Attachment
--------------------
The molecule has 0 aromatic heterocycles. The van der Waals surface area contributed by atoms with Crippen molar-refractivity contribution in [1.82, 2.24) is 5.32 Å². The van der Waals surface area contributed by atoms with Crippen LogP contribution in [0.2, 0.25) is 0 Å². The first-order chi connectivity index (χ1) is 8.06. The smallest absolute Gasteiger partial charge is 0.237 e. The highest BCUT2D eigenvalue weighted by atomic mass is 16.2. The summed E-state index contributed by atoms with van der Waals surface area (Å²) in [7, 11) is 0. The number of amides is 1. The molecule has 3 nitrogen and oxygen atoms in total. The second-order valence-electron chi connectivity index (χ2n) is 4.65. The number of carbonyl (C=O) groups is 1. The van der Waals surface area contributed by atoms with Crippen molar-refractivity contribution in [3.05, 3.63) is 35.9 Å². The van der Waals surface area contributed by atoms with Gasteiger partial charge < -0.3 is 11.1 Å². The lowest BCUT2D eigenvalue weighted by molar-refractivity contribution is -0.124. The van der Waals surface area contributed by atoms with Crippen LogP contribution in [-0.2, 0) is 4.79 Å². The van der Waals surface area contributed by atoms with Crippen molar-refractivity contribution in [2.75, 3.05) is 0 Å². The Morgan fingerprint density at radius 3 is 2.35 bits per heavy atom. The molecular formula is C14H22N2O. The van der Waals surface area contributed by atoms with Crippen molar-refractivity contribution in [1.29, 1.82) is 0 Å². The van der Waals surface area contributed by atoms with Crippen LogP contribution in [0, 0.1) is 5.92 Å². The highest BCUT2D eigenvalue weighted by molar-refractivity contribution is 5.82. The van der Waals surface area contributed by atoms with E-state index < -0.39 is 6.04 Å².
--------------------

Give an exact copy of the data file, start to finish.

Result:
The molecule has 0 aromatic heterocycles. The van der Waals surface area contributed by atoms with Crippen molar-refractivity contribution in [1.82, 2.24) is 5.32 Å². The van der Waals surface area contributed by atoms with Crippen LogP contribution in [0.2, 0.25) is 0 Å². The first-order chi connectivity index (χ1) is 8.06. The smallest absolute Gasteiger partial charge is 0.237 e. The highest BCUT2D eigenvalue weighted by atomic mass is 16.2. The summed E-state index contributed by atoms with van der Waals surface area (Å²) in [7, 11) is 0. The number of amides is 1. The molecule has 3 nitrogen and oxygen atoms in total. The second-order valence-electron chi connectivity index (χ2n) is 4.65. The number of carbonyl (C=O) groups is 1. The van der Waals surface area contributed by atoms with Crippen molar-refractivity contribution in [3.05, 3.63) is 35.9 Å². The van der Waals surface area contributed by atoms with Gasteiger partial charge < -0.3 is 11.1 Å². The lowest BCUT2D eigenvalue weighted by molar-refractivity contribution is -0.124. The van der Waals surface area contributed by atoms with Crippen LogP contribution in [-0.2, 0) is 4.79 Å². The van der Waals surface area contributed by atoms with Crippen molar-refractivity contribution in [2.75, 3.05) is 0 Å². The Morgan fingerprint density at radius 3 is 2.35 bits per heavy atom. The molecular formula is C14H22N2O. The van der Waals surface area contributed by atoms with Crippen molar-refractivity contribution in [1.29, 1.82) is 0 Å². The van der Waals surface area contributed by atoms with Crippen LogP contribution in [0, 0.1) is 5.92 Å². The highest BCUT2D eigenvalue weighted by molar-refractivity contribution is 5.82. The van der Waals surface area contributed by atoms with E-state index < -0.39 is 6.04 Å².